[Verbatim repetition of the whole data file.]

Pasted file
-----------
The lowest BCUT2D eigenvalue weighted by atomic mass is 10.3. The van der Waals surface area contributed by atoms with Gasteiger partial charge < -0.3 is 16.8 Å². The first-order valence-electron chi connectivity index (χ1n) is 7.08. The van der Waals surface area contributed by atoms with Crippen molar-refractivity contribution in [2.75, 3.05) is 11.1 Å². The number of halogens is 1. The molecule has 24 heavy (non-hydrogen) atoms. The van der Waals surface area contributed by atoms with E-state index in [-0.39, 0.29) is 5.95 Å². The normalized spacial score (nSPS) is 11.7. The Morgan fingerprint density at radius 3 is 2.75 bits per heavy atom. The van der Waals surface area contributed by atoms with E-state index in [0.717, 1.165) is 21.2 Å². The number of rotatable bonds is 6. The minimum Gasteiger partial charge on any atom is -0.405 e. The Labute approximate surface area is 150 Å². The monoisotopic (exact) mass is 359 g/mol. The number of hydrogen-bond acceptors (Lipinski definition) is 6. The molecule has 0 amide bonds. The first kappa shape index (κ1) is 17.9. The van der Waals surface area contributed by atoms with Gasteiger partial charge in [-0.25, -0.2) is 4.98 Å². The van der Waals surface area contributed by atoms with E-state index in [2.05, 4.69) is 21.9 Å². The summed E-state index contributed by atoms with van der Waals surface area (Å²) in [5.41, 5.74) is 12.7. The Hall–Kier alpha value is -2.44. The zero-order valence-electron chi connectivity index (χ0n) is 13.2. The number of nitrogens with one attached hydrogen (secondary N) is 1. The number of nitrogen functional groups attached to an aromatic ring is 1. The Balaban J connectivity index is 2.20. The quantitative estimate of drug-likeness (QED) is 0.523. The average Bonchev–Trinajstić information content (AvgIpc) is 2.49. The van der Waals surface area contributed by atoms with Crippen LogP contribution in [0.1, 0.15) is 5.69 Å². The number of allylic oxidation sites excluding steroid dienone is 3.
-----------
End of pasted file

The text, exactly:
The lowest BCUT2D eigenvalue weighted by atomic mass is 10.3. The van der Waals surface area contributed by atoms with Gasteiger partial charge < -0.3 is 16.8 Å². The first-order valence-electron chi connectivity index (χ1n) is 7.08. The van der Waals surface area contributed by atoms with Crippen molar-refractivity contribution in [2.75, 3.05) is 11.1 Å². The number of halogens is 1. The molecule has 24 heavy (non-hydrogen) atoms. The van der Waals surface area contributed by atoms with E-state index in [-0.39, 0.29) is 5.95 Å². The normalized spacial score (nSPS) is 11.7. The Morgan fingerprint density at radius 3 is 2.75 bits per heavy atom. The van der Waals surface area contributed by atoms with E-state index in [0.717, 1.165) is 21.2 Å². The number of rotatable bonds is 6. The minimum Gasteiger partial charge on any atom is -0.405 e. The Labute approximate surface area is 150 Å². The monoisotopic (exact) mass is 359 g/mol. The number of hydrogen-bond acceptors (Lipinski definition) is 6. The molecule has 0 amide bonds. The first kappa shape index (κ1) is 17.9. The van der Waals surface area contributed by atoms with Gasteiger partial charge in [-0.25, -0.2) is 4.98 Å². The van der Waals surface area contributed by atoms with E-state index in [2.05, 4.69) is 21.9 Å². The summed E-state index contributed by atoms with van der Waals surface area (Å²) in [5.41, 5.74) is 12.7. The Hall–Kier alpha value is -2.44. The zero-order valence-electron chi connectivity index (χ0n) is 13.2. The number of nitrogens with one attached hydrogen (secondary N) is 1. The number of nitrogen functional groups attached to an aromatic ring is 1. The Balaban J connectivity index is 2.20. The quantitative estimate of drug-likeness (QED) is 0.523. The average Bonchev–Trinajstić information content (AvgIpc) is 2.49. The van der Waals surface area contributed by atoms with Crippen LogP contribution in [0.1, 0.15) is 5.69 Å². The number of allylic oxidation sites excluding steroid dienone is 3.